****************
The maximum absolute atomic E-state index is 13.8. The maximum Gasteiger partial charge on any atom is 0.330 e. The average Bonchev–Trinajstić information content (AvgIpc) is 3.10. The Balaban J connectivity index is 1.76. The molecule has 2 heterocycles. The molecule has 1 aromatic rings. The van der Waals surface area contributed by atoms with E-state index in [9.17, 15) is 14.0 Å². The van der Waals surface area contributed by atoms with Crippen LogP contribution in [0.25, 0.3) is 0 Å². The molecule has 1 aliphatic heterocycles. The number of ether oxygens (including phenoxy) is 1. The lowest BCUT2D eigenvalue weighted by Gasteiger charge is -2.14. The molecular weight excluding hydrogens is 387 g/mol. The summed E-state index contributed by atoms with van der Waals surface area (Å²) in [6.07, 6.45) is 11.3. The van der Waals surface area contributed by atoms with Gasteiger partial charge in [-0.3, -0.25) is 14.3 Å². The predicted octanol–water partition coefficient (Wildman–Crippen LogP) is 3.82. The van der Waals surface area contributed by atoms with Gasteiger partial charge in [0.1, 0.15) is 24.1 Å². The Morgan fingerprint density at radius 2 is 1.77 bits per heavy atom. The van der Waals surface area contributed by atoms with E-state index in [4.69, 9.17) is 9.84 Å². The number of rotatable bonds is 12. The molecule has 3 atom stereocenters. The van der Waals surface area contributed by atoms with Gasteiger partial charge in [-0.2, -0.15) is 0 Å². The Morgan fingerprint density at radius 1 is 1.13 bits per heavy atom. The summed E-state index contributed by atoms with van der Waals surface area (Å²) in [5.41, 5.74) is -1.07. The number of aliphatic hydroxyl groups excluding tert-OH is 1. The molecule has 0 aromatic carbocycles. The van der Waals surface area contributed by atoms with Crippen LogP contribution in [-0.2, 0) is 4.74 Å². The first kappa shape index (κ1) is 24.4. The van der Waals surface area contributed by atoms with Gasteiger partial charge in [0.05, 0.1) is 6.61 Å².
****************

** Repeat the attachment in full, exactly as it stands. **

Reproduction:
The maximum absolute atomic E-state index is 13.8. The maximum Gasteiger partial charge on any atom is 0.330 e. The average Bonchev–Trinajstić information content (AvgIpc) is 3.10. The Balaban J connectivity index is 1.76. The molecule has 2 heterocycles. The molecule has 1 aromatic rings. The van der Waals surface area contributed by atoms with E-state index in [9.17, 15) is 14.0 Å². The van der Waals surface area contributed by atoms with Crippen LogP contribution in [0.25, 0.3) is 0 Å². The molecule has 1 aliphatic heterocycles. The number of ether oxygens (including phenoxy) is 1. The lowest BCUT2D eigenvalue weighted by Gasteiger charge is -2.14. The molecular weight excluding hydrogens is 387 g/mol. The summed E-state index contributed by atoms with van der Waals surface area (Å²) in [6.07, 6.45) is 11.3. The van der Waals surface area contributed by atoms with Gasteiger partial charge in [-0.3, -0.25) is 14.3 Å². The predicted octanol–water partition coefficient (Wildman–Crippen LogP) is 3.82. The van der Waals surface area contributed by atoms with Gasteiger partial charge in [0.1, 0.15) is 24.1 Å². The Morgan fingerprint density at radius 2 is 1.77 bits per heavy atom. The van der Waals surface area contributed by atoms with E-state index in [4.69, 9.17) is 9.84 Å². The number of rotatable bonds is 12. The molecule has 3 atom stereocenters. The van der Waals surface area contributed by atoms with Gasteiger partial charge in [-0.2, -0.15) is 0 Å². The Morgan fingerprint density at radius 1 is 1.13 bits per heavy atom. The summed E-state index contributed by atoms with van der Waals surface area (Å²) in [5.41, 5.74) is -1.07. The number of aliphatic hydroxyl groups excluding tert-OH is 1. The molecule has 0 aromatic carbocycles. The van der Waals surface area contributed by atoms with Crippen LogP contribution in [-0.2, 0) is 4.74 Å². The first kappa shape index (κ1) is 24.4. The van der Waals surface area contributed by atoms with Gasteiger partial charge in [0.05, 0.1) is 6.61 Å².